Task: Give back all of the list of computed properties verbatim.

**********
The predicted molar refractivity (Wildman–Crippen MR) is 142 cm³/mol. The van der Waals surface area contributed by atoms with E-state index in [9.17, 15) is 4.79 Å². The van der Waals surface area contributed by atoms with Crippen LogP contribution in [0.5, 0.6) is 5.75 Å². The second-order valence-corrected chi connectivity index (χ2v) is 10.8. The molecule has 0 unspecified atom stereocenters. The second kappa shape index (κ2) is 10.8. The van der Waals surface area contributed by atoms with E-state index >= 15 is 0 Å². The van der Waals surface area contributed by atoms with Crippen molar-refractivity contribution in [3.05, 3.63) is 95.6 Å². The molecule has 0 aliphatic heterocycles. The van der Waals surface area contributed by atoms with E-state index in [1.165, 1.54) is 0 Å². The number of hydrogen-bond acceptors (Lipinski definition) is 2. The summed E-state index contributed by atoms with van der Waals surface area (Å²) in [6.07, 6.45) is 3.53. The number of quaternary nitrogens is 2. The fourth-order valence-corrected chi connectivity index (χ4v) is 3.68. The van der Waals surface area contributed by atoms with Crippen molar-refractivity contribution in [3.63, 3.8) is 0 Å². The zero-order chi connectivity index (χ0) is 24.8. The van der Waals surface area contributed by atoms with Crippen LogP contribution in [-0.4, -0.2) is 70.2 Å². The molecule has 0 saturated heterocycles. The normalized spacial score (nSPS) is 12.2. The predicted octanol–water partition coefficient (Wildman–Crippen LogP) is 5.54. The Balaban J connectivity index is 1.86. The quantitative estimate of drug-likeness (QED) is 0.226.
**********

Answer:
The predicted molar refractivity (Wildman–Crippen MR) is 142 cm³/mol. The van der Waals surface area contributed by atoms with E-state index in [9.17, 15) is 4.79 Å². The van der Waals surface area contributed by atoms with Crippen LogP contribution in [0.5, 0.6) is 5.75 Å². The second-order valence-corrected chi connectivity index (χ2v) is 10.8. The molecule has 0 unspecified atom stereocenters. The second kappa shape index (κ2) is 10.8. The van der Waals surface area contributed by atoms with E-state index >= 15 is 0 Å². The van der Waals surface area contributed by atoms with Crippen molar-refractivity contribution in [3.05, 3.63) is 95.6 Å². The molecule has 0 aliphatic heterocycles. The van der Waals surface area contributed by atoms with E-state index in [1.165, 1.54) is 0 Å². The number of hydrogen-bond acceptors (Lipinski definition) is 2. The summed E-state index contributed by atoms with van der Waals surface area (Å²) in [6.07, 6.45) is 3.53. The number of quaternary nitrogens is 2. The fourth-order valence-corrected chi connectivity index (χ4v) is 3.68. The van der Waals surface area contributed by atoms with Crippen molar-refractivity contribution in [3.63, 3.8) is 0 Å². The zero-order chi connectivity index (χ0) is 24.8. The van der Waals surface area contributed by atoms with Crippen LogP contribution in [-0.4, -0.2) is 70.2 Å². The molecule has 0 saturated heterocycles. The normalized spacial score (nSPS) is 12.2. The predicted octanol–water partition coefficient (Wildman–Crippen LogP) is 5.54. The Balaban J connectivity index is 1.86. The quantitative estimate of drug-likeness (QED) is 0.226.